>> No. 3234 [Edit]
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3234
>>3231
I wouldn't call use by programmers and within a corporate setting mainstream. Seems more like something they have to use more than want to. I know someone who uses VMWare at his job for security reasons, and it's so laggy and disconnect-prone, he barely tolerates it.
>>3232
>PC handhelds
I don't think this is a real thing, just a marketing term. How is a PC handheld fundamentally different from a regular handheld? The library overlapping with PC doesn't matter if PCs go the way of the dodo. Lots of console games get ported to PC, but you wouldn't call your PC a "desktop console".
>Console gaming might go out of style... toy-like consoles like the Wii
The Switch actually outsold the Wii by a large margin, and it also incorporates a handheld form factor. It even outsold the original Game Boy. So I don't think "conventional" consoles are in any danger.
>> No. 3235 [Edit]
>>3234
The VMWare "stream your screen" paradigm is quite out of date as I mentioned, modern (e.g. LSP based) client-server setups incur no additional typing latency.
>> No. 3236 [Edit]
>>3235
>LSP based
And what about security? The entire purpose of using VMWare is to isolate the work computer from the client.
>> No. 3237 [Edit]
>>3236
The only communication between client and server occurs through LSP, so there's no security issue here?
>> No. 3238 [Edit]
>>3237
The point I think he's making is that there's way more more "semantically meaningful" information handled by the client (i.e. text buffers, codebase metadata, etc) with the "LSP" (specialized client + RPC mechanism, really) approach, which might make it easier to leak remote data (either intentionally or, say, by local caching and whatnot), as opposed to the desktop streaming approach, where all you have is a bunch of pixels from your remote screen and all of the meaningful state is on the remote end.
>> No. 3239 [Edit]
>>3237
At my dad's job, he uses all kinds of software, not just an IDE. Database managers and all kinds of built-in-house stuff. They also use Excel files stored in Windows network folders, and stuff like that. None of that can be accessible from his host OS.
>> No. 3240 [Edit]
>>3238
Yeah that's fair, although I find it hard to imagine a threat model where an adversary can access in-memory text buffers but wouldn't be able to just capture the entire framebuffer (thereby accessing remote content). Usually the threat model with regard to thin-clients for FAANG companies is to avoid any code hitting disk, which is fairly easy to guarantee even with an LSP-type approach.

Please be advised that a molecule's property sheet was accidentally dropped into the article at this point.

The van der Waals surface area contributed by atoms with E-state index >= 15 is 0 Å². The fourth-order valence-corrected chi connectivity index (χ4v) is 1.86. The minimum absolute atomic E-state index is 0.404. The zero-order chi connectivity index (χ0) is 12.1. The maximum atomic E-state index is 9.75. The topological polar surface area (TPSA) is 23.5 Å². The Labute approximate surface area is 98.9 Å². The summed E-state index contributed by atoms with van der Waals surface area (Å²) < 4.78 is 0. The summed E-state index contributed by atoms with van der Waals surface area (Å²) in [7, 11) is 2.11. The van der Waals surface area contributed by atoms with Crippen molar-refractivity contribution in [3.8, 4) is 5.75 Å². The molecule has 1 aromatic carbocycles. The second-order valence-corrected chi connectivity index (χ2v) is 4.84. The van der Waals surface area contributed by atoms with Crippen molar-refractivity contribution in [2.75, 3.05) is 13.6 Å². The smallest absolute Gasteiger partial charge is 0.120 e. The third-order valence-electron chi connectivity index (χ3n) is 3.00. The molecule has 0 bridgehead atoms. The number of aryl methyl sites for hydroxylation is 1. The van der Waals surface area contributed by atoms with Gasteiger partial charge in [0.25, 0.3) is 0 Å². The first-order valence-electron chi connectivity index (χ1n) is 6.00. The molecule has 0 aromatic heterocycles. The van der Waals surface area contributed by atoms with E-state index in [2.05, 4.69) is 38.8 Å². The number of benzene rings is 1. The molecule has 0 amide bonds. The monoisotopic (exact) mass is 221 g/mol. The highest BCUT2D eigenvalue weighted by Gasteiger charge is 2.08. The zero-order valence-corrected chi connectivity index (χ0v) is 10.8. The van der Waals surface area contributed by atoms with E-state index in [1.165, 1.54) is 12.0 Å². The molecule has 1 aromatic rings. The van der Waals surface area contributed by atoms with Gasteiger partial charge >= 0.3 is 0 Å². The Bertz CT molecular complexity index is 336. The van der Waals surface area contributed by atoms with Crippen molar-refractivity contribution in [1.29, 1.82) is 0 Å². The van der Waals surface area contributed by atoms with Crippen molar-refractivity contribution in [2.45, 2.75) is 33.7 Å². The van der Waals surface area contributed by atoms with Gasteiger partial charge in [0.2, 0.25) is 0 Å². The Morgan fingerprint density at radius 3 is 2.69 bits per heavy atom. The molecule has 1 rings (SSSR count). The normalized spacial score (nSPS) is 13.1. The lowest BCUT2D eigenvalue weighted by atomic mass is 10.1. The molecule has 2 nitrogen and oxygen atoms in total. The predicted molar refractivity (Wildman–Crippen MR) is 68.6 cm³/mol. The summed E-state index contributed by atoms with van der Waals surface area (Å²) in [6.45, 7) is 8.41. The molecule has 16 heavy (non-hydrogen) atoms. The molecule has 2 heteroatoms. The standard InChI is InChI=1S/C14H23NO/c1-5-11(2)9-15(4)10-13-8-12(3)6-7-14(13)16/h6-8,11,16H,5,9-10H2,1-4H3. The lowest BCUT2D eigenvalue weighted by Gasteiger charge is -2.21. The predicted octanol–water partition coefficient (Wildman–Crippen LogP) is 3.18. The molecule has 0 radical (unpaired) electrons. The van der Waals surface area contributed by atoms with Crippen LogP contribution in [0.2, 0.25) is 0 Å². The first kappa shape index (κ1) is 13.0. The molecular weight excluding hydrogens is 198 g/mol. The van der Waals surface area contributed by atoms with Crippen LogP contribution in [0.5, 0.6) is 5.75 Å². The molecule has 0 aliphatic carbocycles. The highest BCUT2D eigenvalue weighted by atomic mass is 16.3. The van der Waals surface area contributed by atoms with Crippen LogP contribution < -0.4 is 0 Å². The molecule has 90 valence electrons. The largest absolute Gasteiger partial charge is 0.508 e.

>> No. 3353 [Edit]
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3353
A few things have come out in the months since this thread was made. First of all, ARM CPUs are coming to the mainstream. Apple has already made the transition, but now both NVIDIA and AMD are planning on getting in on it. I think this will constitute a new "era" of personal computing, ending the one that started with Windows XP.

On the software-side, compatibility with win32 applications will become less emphasized, and maybe even gradually phased out. Compatibility layers are bound to be imperfect, and most users don't care enough about that for it to affect their purchasing decisions. Web-based applications have become popular even in the corporate sphere, and while there's a few irreplaceable professional-applications, all of those will get ported. On top of all that, emulating a windows 7 machine is becoming increasingly trivial on modern hardware.

On the hardware-side, lower-end GPUs will probably go extinct as iGPUs get better. Power efficiency might become more emphasized, which ARM contributes to. Those 1300W PSUs might disappear. Socketed ram might also go extinct because there's performance and energy advantages to coupling it together with the CPU. Most people upgrade everything all at once anyway. It really depends on how AMD and NVIDIA decide to handle desktop ARM.

The gaming industry as a whole doesn't seem to be doing too well. Games have become too expensive to make, and they're kind of crap now for the most part. I don't know how much interest there is among the general populace in non-mobile stuff. This will affect PCs too, but I'm not sure how and to what extent.